What three main decisions led to Brutus's downfall in Julius Caesar?

The three main decisions that led to Brutus's downfall in Julius Caesar were joining the conspiracy to assassinate Caesar, refusing to kill Mark Antony, and allowing Antony to address the people after Caesar's death.

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Three decisions that lead to Brutus's downfall include his involvement in the conspiracy to kill Caesar, his refusal to kill Mark Antony, and the fact that he allowed Antony to address the people of Rome at Caesar's funeral. All of these mistakes arise out of Brutus's sense of honor.

Cassius knows Brutus well, and he ruthlessly manipulates him into joining the plot to murder Caesar by appealing to his sense of honor. Cassius himself has no sense of honor: he wants to kill Caesar because he is envious that his former friend and equal is breaking away and becoming the greater man. He doesn't want to have to bow down to him, and so he would rather see him dead. Cassius calculates that having someone with Brutus's untarnished reputation on the conspirators' side will help convince the people of Rome that the assassins' motives are noble and pure. Tragically, Brutus falls for the callous manipulation. He should never have joined the plot.

Once in, the same sense of honor that caused him to join in with bad business becomes his undoing. Cassius knows that the conspirators should murder Antony as well as Caesar, because Antony will be a dire threat to them. However, Brutus refuses this step as unnecessary and overly violent. This is his second main blunder, again based on his innate sense of decency.

Finally, Brutus makes a terrible and almost senseless blunder when he allows Antony to address the mob merely with the guarantee that Antony won't attack the conspirators. Antony does not attack the assassins overtly, but he uses sarcasm and emotional appeals to turn the crowd against Brutus and his cohort, starting a civil war.

Brutus's blunders, ironically, emerge from his genuine goodness as a human being. Because he is an upright and honorable man, he is blind to how low the people around him will sink in their pursuit of their own agendas. He can't see that everyone in the world is not like him.

As an aside, another poor decision that Brutus makes is wearying the soldiers with the long march before the final battle, but it could be argued that by time, the die had long been cast by Brutus's prior decisions.

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Brutus's first terrible decision was choosing not to Cassius when he suggested that they kill Mark Antony. Cassius realizes that Antony is fiercely loyal to Julius Caesar and believes that he will seek revenge. However, Brutus does not want the Senators to be perceived as bloody butchers so he makes the costly decision to allow Antony to live.

Brutus's second costly decision that leads to his downfall was allowing Antony to speak at Caesar's funeral. Brutus does not view Antony as a threat and believes that Antony will pacify the crowd's possible anger. He does not anticipate Antony's moving funeral oration, which incites the masses to revolt against the Senators and make the political situation worse.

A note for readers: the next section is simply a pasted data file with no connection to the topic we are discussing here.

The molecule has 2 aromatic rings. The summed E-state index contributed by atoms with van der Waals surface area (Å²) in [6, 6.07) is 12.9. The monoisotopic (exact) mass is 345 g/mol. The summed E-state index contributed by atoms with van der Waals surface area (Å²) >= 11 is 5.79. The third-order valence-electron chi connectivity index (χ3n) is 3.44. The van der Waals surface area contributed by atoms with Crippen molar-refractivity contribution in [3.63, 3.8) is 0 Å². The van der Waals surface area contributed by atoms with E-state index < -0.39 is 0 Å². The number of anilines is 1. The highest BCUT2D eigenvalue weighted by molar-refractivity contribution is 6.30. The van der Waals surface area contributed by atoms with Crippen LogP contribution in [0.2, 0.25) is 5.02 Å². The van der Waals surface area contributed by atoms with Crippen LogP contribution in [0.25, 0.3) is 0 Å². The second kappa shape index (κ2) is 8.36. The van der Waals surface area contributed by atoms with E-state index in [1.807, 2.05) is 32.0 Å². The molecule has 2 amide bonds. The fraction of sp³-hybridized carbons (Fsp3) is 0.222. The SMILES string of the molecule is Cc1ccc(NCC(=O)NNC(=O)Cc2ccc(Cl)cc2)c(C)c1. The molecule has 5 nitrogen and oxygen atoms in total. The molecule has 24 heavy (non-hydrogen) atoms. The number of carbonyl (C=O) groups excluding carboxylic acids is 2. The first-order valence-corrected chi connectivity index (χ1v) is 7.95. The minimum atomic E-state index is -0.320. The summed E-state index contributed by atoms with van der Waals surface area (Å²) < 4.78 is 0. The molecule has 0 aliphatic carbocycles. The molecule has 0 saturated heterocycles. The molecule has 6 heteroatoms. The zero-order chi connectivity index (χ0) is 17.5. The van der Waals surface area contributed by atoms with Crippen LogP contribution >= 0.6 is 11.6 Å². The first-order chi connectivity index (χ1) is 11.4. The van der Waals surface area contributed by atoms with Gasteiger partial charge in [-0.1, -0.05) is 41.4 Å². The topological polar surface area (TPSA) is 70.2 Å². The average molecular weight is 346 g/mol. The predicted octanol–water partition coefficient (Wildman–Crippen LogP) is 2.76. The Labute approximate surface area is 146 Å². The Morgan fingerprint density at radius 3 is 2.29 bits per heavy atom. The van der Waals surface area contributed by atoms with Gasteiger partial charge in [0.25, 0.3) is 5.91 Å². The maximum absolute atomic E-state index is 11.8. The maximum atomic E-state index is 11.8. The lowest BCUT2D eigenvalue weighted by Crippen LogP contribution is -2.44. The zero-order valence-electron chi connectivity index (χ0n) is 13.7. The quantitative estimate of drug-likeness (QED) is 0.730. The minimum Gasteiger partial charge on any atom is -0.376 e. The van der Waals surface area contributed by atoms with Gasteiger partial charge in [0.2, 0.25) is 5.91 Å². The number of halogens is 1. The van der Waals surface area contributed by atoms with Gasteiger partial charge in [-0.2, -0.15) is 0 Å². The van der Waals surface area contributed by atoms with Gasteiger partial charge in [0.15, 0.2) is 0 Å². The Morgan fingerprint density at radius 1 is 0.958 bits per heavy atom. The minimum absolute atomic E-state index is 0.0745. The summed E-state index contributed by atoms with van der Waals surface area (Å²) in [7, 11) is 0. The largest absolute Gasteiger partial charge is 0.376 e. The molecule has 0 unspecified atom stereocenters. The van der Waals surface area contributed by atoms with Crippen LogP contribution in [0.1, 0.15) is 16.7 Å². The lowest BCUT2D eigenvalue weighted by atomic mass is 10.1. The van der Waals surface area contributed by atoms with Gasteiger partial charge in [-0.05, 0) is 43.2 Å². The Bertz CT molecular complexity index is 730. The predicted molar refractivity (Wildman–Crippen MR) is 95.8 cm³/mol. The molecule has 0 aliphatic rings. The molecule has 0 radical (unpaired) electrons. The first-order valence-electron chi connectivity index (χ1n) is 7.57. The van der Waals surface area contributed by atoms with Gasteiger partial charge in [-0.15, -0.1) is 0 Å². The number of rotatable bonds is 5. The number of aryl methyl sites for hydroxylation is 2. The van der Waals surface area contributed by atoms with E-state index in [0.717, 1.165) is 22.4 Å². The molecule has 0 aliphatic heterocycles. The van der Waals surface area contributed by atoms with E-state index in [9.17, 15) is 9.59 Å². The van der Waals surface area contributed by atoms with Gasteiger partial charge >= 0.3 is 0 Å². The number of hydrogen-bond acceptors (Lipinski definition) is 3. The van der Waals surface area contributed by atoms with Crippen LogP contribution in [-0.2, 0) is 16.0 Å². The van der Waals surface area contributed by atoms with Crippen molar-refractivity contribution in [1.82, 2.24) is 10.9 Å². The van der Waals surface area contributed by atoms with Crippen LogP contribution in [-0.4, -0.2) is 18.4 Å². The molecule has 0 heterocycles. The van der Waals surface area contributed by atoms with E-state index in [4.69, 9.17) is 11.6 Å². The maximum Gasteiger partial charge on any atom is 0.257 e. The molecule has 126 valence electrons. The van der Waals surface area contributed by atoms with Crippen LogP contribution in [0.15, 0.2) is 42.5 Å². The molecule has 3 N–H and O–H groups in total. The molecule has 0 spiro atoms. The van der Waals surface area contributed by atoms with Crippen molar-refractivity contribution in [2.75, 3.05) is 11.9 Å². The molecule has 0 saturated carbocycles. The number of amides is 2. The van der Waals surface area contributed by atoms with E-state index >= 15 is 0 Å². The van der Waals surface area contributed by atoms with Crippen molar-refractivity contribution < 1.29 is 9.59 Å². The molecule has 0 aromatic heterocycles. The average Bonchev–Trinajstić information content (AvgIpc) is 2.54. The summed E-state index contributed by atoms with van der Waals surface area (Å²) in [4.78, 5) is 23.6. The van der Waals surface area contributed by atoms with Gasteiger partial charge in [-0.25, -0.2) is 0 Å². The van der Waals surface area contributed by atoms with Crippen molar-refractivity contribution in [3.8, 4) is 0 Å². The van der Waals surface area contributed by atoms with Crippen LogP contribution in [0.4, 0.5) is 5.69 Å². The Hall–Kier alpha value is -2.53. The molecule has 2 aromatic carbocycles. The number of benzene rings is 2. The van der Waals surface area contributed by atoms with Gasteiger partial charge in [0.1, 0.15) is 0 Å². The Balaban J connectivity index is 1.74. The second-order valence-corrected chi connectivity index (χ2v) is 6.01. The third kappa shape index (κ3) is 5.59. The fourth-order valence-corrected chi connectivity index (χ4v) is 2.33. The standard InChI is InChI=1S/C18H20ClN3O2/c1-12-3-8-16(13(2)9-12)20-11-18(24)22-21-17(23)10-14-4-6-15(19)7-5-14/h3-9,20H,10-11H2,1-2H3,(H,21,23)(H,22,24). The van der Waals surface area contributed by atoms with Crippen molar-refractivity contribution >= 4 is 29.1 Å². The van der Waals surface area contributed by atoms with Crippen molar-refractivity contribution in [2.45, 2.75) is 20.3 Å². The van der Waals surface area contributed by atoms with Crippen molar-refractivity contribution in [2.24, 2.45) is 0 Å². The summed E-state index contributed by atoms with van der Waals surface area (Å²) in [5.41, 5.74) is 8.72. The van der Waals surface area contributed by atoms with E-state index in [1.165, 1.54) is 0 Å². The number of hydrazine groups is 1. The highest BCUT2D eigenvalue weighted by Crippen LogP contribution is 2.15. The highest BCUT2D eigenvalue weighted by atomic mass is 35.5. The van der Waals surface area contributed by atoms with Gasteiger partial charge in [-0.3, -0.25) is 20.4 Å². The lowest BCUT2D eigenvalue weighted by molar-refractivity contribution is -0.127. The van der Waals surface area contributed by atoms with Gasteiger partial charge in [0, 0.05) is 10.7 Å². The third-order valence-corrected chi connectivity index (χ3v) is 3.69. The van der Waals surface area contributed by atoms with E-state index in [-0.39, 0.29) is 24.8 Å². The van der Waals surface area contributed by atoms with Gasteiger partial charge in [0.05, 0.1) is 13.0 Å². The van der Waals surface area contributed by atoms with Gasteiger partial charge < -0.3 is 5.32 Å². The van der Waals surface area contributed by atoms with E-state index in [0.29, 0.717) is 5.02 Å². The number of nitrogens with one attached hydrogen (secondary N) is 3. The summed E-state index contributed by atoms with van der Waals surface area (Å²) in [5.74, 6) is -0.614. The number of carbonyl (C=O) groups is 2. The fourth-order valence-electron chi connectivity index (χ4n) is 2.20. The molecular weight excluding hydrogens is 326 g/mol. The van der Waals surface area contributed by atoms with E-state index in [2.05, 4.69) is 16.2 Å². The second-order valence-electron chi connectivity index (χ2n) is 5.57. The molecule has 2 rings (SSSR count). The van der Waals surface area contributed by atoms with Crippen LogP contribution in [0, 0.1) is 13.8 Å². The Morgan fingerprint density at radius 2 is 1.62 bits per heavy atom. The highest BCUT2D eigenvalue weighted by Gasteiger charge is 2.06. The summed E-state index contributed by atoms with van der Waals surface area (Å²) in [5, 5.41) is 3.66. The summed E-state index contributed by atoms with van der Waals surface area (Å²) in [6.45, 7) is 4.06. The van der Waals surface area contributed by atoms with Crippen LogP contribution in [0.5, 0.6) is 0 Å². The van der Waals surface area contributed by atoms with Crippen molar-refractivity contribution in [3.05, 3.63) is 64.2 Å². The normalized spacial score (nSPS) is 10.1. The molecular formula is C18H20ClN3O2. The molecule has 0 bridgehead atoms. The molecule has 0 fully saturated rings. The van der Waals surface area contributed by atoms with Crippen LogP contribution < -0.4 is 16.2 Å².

Brutus's third tragic decision concerns his plan to meet Octavius and Antony at Philippi. In act 4, scene 3, Brutus tells Cassius that he plans on marching to Philippi. Cassius disagrees and mentions that they would waste provisions and tire their soldiers out before the battle. However, Brutus believes that they will receive additional reinforcement troops when they arrive at Philippi, and so he makes the terrible decision to travel before the final battle.

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I would argue that  Brutus' decision to join the conspirators to kill Caesar was the righ t decision because he truly believed it was for the good of Rome.

His first mistake was allowing Antony to talk at Caesar's funeral and especially leaving him alone without having anyone there to censure him.  I think he was correct in keeping Antony alive , for if they did decide to kill Antony too, they would have looked like murderers moreseso than liberators, since Antony was not nearly powerful enough to warrant such an assassination.

His third great mistake was NOT listening to Cassius in Act V and instead marching to Pompey to meet the enemy.  Cassius was correct in his assumption that the soldiers would be weary and unable to fight well after such a long trek.

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The first decision that led to Brutus' downfall is when he decided that he would join the conspirators in their plot to kill Caesar. The plot did not work. The conspirators had to flee for their very lives.

The second decision that led to Brutus' downfall is when he refused to listen to Cassius. Cassius warned Brutus to kill Antony along with Caesar. Brutus did not want the conspirators to appear as butchers so he allowed Antony to live.

The next decision that led to Brutus' downfall is when he gave Antony permission to speak at Caesar's funeral. Again, Cassius warned Brutus not to allow Antony to speak. Cassius feared that Antony would turn the people against the conspirators, and that is exactly what happened. Brutus had to flee for his life which ultimately led to his death.

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